Bush Prints More Money to Finance Tax Cut
WASHINGTON, DC (SP) — Faced with the prospect that the federal government would run out of money before the end of the month, President Bush has ordered the Treasury Department to print an additional $10 trillion in $50 and $100 bills.
At the same time, the President announced that he would be asking Congress to approve an even larger tax cut than he had previously been seeking. Under the plan, the federal government would eliminate all taxes on personal income, dividends, capital gains, corporations, partnerships, sole proprietorships, estates, trusts, gasoline, real estate, goods and services, effective immediately.
"Read my lips: no new taxes...and no old ones either,” said Bush at a press conference to announce his tax relief plan.
With the U.S. economy not performing as well as the Bush administration had anticipated, the federal government would have reached its borrowing limit of $6.4 trillion in a matter of weeks. In order to avoid defaulting on the national debt, Bush was faced with only two options: raise the government's borrowing authority or print more money. After careful deliberations, he opted for the latter.
"We thought about raising the ceiling another trillion or two,” he said. “But we later realized that it would be better to just get rid of the whole debt in one fell swoop rather than make it any bigger. Then, we figured that we might as well print a few extra trillion, in order to be able to afford the new tax cut.”
Bush's radical new tax relief plan is the largest of its kind in U.S. history, and has set off intense debate across the entire political spectrum. Critics of the plan contend that flooding the economy with trillions of extra dollars will result in hyperinflation, which in turn will severely devalue the dollar in relation to other currencies. However, Bush has dismissed the likelihood of such a scenario. “I may not be an economist, but any idiot knows that the American dollar is the gold standard of currencies, so its value will hold no matter how many bills are in circulation,” he said.
In support of this assertion, Bush cited how substantial U.S. funds were used to buy votes from other members of the U.N. Security Council to support the invasion of Iraq, as well as to buy land and airspace from some of Iraq’s neighbours, including Saudi Arabia and Pakistan.
The rationale for Bush’s tax plan is that by increasing the disposable incomes of the highest income earners, there will be a corresponding increase in consumer spending, which will stimulate the economy and have a “trickle down” effect on lower income earners. However, many politicians and economists have flatly rejected this theory. Even the elder President Bush has described it as “voodoo economics”.
Others, such as billionaire publisher Steve Forbes, are extremely enthusiastic about the Bush tax plan. ”When I ran for president, I suggested a flat tax that I believed would treat Americans in all income brackets fairly,” said Forbes. “However, I must admit that the President’s tax abolition initiative is even more equitable.”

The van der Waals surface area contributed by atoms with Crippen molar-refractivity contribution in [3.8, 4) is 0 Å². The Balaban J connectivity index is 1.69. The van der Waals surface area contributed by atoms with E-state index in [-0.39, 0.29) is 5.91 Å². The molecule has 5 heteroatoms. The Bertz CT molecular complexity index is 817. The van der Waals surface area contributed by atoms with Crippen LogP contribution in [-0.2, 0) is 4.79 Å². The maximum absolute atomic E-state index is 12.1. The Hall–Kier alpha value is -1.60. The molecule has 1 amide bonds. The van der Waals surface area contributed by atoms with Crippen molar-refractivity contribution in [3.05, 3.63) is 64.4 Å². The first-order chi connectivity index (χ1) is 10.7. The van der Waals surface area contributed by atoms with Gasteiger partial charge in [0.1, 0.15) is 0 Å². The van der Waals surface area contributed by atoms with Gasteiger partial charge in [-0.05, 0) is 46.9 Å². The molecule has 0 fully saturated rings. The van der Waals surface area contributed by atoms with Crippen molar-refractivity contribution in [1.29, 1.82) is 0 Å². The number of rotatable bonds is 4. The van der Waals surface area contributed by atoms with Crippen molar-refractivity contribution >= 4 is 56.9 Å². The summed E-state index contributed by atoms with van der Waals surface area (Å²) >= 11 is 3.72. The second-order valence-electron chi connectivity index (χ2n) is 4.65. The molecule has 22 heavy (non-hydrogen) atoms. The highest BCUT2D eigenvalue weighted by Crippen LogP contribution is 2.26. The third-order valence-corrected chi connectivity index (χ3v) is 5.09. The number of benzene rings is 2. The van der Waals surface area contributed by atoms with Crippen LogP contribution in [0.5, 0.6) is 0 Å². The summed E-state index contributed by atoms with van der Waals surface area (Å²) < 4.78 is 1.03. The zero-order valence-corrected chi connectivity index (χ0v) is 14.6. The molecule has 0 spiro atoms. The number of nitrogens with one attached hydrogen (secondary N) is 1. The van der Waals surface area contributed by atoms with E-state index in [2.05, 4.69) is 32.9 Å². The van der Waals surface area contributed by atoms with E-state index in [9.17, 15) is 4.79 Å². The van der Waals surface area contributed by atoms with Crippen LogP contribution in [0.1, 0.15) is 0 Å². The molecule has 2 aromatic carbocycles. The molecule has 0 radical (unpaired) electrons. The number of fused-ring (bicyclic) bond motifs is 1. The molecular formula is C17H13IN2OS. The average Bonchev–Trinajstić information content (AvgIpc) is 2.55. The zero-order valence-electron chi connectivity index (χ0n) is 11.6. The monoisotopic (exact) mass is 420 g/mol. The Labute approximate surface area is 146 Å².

President Bush took many observers by surprise when he named Britain’s Prince Charles as his new Secretary of the Treasury. This marks the first time since the U.S. declared itself a sovereign nation that a member of the British royal family has held an executive position with the U.S. government. However, some merely regard the appointment as further proof of the enhanced relations between the U.S. and Great Britain since Tony Blair emerged as President Bush’s closest ally in the war on terror.
Prince Charles has recently been the subject of intense criticism by segments of the British media for his extravagant spending of public funds, such as the $6 million he recently spent to acquire a second London Palace for himself and his companion, Camilla Parker Bowles. He also has an entourage of over 50 personal servants who spare him the trouble of having to perform such menial tasks as squeezing his own tubes of toothpaste.
President Bush has defended these expenditures, noting that toothpaste squeezing is one of the world’s leading causes of carpal tunnel syndrome. He also noted that Prince Charles has occasionally shown signs of fiscal conservatism, such as when he has bestowed the royal coat of arms on certain corporations in order to receive free toiletries.
Prince Charles has already laid the groundwork for several new spending initiatives, including a program to provide every American with the finest imported tea and crumpets that money can buy, as well as a program that will expose inner-city children to important, character-building leisure activities such as polo, cricket, and lawn bowling.
The Bush administration has also earmarked several hundred billion dollars of the money-printing surplus to finance two or more full-scale military campaigns within the next year and a half. Many believe that the fatal error made by the elder president Bush was that he went to war with Iraq too soon and ended it too quickly, such that he was not able to carry over the popularity he had enjoyed at the end of the Gulf War to the polls in the 1992 presidential election, when the sorry state of the U.S. economy was foremost on the minds of most voters.
Therefore, just in case the new money printing initiative doesn’t have the positive effect on the economy projected by the Bush administration, tentative battle plans are being drawn up for possible wars with Syria, Iran, North Korea, and even Canada.
"First of all, a war against Canada would be an easy victory, with a minimal number of casualties, given how weak the Canadian military is compared to our own,” Bush explained. “Secondly, I’m still a bit annoyed that Canada refused to provide us with any military support during Operation Iraqi Freedom, no matter how insignificant such support might have been.”